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COP 7 – WHO do you think you are?

The World Health Organization was set up in 1946, and for 70 years it’s been seen as one of the great achievements of the United Nations. It played a major part in eliminating smallpox, the only human disease that’s been totally defeated so far. It’s helped fight malaria, cholera and other infectious diseases, and has saved millions of lives.

Recently, however, the WHO’s popularity has been fading. The reason is simple: It’s stopped doing what it was set up to do – fight disease – and started to focus on people’s lifestyle choices instead. A series of controversial statements and reports has come out of Geneva, especially since Margaret Chan became director in 2006. The WHO’s anti-obesity campaign has promoted sugar reductions that aren’t backed up by any independent science and praised North Korea, which has starved 15% of its people to death since the 1990s. There’s concern that Chan and senior figures around her are too closely linked to the pharmaceutical industry. Then the WHO grossly exaggerated the severity of the 2009 swine flu outbreak, before bungling the Ebola epidemic that ravaged West Africa in 2014 and 2015.

However, the most severe criticism has focused on the Framework Convention on Tobacco Control, a WHO initiative aimed at reducing smoking. The FCTC is the first UN treaty created by the WHO, and it’s legally binding on the 180 countries that have signed and ratified it.

What’s it all about?

In principle the FCTC shouldn’t be too controversial. There’s no doubt that smoking is bad for you, and the basic rules of the Convention are aimed at helping smokers quit and protecting non-smokers from secondhand smoke. Member countries also have to limit advertising, tax tobacco products and limit industry lobbying.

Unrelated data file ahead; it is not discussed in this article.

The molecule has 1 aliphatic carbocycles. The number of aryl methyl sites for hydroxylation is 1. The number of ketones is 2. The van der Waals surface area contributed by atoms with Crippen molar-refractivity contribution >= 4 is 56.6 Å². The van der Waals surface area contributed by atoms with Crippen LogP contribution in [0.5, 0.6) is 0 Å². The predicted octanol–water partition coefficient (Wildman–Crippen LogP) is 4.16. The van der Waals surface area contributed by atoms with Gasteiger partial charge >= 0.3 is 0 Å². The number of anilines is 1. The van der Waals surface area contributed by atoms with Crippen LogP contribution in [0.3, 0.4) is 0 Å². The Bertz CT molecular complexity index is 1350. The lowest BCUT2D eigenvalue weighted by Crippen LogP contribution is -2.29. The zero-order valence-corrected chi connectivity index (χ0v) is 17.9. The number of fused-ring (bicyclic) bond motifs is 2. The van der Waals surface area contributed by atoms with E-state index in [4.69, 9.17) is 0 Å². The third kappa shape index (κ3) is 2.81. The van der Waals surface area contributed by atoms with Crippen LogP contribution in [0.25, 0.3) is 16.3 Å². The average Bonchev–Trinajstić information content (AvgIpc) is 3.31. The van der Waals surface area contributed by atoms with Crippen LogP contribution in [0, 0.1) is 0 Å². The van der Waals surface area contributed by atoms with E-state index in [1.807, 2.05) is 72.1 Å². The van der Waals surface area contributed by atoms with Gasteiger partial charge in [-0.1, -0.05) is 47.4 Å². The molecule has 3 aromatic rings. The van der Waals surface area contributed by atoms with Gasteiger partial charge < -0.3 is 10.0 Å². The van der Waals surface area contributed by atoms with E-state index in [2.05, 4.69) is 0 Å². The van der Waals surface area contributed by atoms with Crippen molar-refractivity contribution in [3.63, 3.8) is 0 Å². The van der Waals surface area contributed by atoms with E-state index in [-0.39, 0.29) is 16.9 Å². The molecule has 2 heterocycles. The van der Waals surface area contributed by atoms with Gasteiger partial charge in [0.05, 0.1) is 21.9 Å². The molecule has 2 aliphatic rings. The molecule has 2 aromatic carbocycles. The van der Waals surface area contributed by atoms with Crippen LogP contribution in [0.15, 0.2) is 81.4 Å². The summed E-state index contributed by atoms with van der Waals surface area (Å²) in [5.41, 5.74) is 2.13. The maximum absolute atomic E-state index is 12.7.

Tobacco control isn’t just about health warnings and advertising bans any more, though. Harm reduction is becoming prominent, as experts recognize that a lot of smokers just won’t quit unless a safer alternative is available. This isn’t a new concept, of course. Harm reduction products like nicotine patches and gum have been around for a long time – they just aren’t very popular or effective. What’s changed is the rise of vaping. The WHO might be expected to embrace e-cigarettes as a powerful weapon against lit tobacco. Instead, they absolutely hate them.

Since vapor products started to become popular the WHO has relentlessly briefed against them. It’s exaggerated health concerns, denied evidence that they’re an attractive alternative to smoking and refused to consider them as a valid harm reduction product. Over the last few years, as medical opinion slowly moves towards accepting vaping, the WHO has dug its heels in and seems to be taking an ever harder line. That showed up clearly last week in Delhi.

FCTC does most of its business through a series of biennial meetings known as the Conference of Parties. Electronic cigarettes first became a major discussion topic at COP 6, held in Moscow two years ago. COP 6 wasn’t widely reported, partly because it was overshadowed by the Ebola epidemic (Margaret Chan falsely told the media she was working on Ebola control when in fact she was at COP 6). However there was some criticism of the FCTC secretariat’s heavy-handed approach. Like all other UN organizations FCTC is committed to ensuring maximum transparency, but on the first day of COP 6 public observers, and then the media, were expelled from the conference. Whatever the delegates discussed, they did it in secret. The only clues to what they talked about are in the “Report” issued after the conference.

Prevention of a cure…

The COP 6 report has a section on electronic cigarettes, which reveals that at COP 5 delegates had agreed to look into options for the “prevention and control” of vapor products. Right away it’s obvious that WHO is not looking at vaping as an opportunity; instead, it’s seen as a threat.